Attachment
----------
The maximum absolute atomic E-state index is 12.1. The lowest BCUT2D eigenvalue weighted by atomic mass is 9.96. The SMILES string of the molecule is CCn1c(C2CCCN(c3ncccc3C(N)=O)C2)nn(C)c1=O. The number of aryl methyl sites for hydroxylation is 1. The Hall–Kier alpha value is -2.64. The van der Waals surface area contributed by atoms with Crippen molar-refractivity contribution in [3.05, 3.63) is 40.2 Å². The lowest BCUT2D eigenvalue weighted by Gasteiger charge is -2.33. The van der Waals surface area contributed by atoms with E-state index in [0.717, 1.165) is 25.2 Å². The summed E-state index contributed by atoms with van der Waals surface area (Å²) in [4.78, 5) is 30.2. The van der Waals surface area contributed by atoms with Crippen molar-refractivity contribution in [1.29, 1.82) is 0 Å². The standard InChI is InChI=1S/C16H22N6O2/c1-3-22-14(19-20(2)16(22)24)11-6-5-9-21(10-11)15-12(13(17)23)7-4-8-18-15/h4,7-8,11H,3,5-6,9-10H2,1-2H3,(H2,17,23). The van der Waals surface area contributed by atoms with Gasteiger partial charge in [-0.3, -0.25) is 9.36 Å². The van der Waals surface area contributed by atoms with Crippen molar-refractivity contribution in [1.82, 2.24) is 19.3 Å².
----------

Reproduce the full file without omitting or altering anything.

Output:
The maximum absolute atomic E-state index is 12.1. The lowest BCUT2D eigenvalue weighted by atomic mass is 9.96. The SMILES string of the molecule is CCn1c(C2CCCN(c3ncccc3C(N)=O)C2)nn(C)c1=O. The number of aryl methyl sites for hydroxylation is 1. The Hall–Kier alpha value is -2.64. The van der Waals surface area contributed by atoms with Crippen molar-refractivity contribution in [3.05, 3.63) is 40.2 Å². The lowest BCUT2D eigenvalue weighted by Gasteiger charge is -2.33. The van der Waals surface area contributed by atoms with E-state index in [0.717, 1.165) is 25.2 Å². The summed E-state index contributed by atoms with van der Waals surface area (Å²) in [4.78, 5) is 30.2. The van der Waals surface area contributed by atoms with Crippen molar-refractivity contribution in [1.29, 1.82) is 0 Å². The standard InChI is InChI=1S/C16H22N6O2/c1-3-22-14(19-20(2)16(22)24)11-6-5-9-21(10-11)15-12(13(17)23)7-4-8-18-15/h4,7-8,11H,3,5-6,9-10H2,1-2H3,(H2,17,23). The van der Waals surface area contributed by atoms with Gasteiger partial charge in [-0.3, -0.25) is 9.36 Å². The van der Waals surface area contributed by atoms with Crippen molar-refractivity contribution in [1.82, 2.24) is 19.3 Å².